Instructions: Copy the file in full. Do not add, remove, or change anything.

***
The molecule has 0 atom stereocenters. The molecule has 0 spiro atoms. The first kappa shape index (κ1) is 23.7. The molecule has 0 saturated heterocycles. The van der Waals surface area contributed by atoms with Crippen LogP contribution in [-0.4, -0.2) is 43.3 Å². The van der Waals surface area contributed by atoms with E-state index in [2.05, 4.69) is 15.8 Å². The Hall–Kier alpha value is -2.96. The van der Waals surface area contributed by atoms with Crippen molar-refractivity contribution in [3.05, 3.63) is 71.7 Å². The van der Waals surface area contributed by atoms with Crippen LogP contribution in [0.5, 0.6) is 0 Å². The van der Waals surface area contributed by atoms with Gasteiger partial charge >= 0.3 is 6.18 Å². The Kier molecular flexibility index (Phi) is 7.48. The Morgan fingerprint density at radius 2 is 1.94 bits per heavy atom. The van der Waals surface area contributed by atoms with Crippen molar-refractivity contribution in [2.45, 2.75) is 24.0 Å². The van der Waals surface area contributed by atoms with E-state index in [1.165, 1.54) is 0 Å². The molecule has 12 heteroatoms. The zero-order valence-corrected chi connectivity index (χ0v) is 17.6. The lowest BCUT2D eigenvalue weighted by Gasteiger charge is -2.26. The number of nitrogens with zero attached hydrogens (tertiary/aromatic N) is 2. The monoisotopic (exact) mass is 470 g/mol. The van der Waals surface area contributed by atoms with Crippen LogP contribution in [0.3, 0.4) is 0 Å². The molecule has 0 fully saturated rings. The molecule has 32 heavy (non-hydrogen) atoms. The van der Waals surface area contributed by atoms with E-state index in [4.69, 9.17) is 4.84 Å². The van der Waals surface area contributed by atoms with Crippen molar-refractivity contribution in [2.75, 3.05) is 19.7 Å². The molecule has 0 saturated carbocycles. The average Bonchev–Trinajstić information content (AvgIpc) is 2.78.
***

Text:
The molecule has 0 atom stereocenters. The molecule has 0 spiro atoms. The first kappa shape index (κ1) is 23.7. The molecule has 0 saturated heterocycles. The van der Waals surface area contributed by atoms with Crippen LogP contribution in [-0.4, -0.2) is 43.3 Å². The van der Waals surface area contributed by atoms with E-state index in [2.05, 4.69) is 15.8 Å². The Hall–Kier alpha value is -2.96. The van der Waals surface area contributed by atoms with Crippen molar-refractivity contribution in [3.05, 3.63) is 71.7 Å². The van der Waals surface area contributed by atoms with Crippen LogP contribution in [0.5, 0.6) is 0 Å². The van der Waals surface area contributed by atoms with Gasteiger partial charge >= 0.3 is 6.18 Å². The Kier molecular flexibility index (Phi) is 7.48. The Morgan fingerprint density at radius 2 is 1.94 bits per heavy atom. The van der Waals surface area contributed by atoms with Crippen molar-refractivity contribution in [2.45, 2.75) is 24.0 Å². The van der Waals surface area contributed by atoms with E-state index in [1.165, 1.54) is 0 Å². The molecule has 12 heteroatoms. The zero-order valence-corrected chi connectivity index (χ0v) is 17.6. The lowest BCUT2D eigenvalue weighted by Gasteiger charge is -2.26. The number of nitrogens with zero attached hydrogens (tertiary/aromatic N) is 2. The monoisotopic (exact) mass is 470 g/mol. The van der Waals surface area contributed by atoms with Crippen LogP contribution in [0.3, 0.4) is 0 Å². The molecule has 0 fully saturated rings. The molecule has 32 heavy (non-hydrogen) atoms. The van der Waals surface area contributed by atoms with E-state index in [4.69, 9.17) is 4.84 Å². The van der Waals surface area contributed by atoms with Crippen molar-refractivity contribution in [2.75, 3.05) is 19.7 Å². The molecule has 0 saturated carbocycles. The average Bonchev–Trinajstić information content (AvgIpc) is 2.78.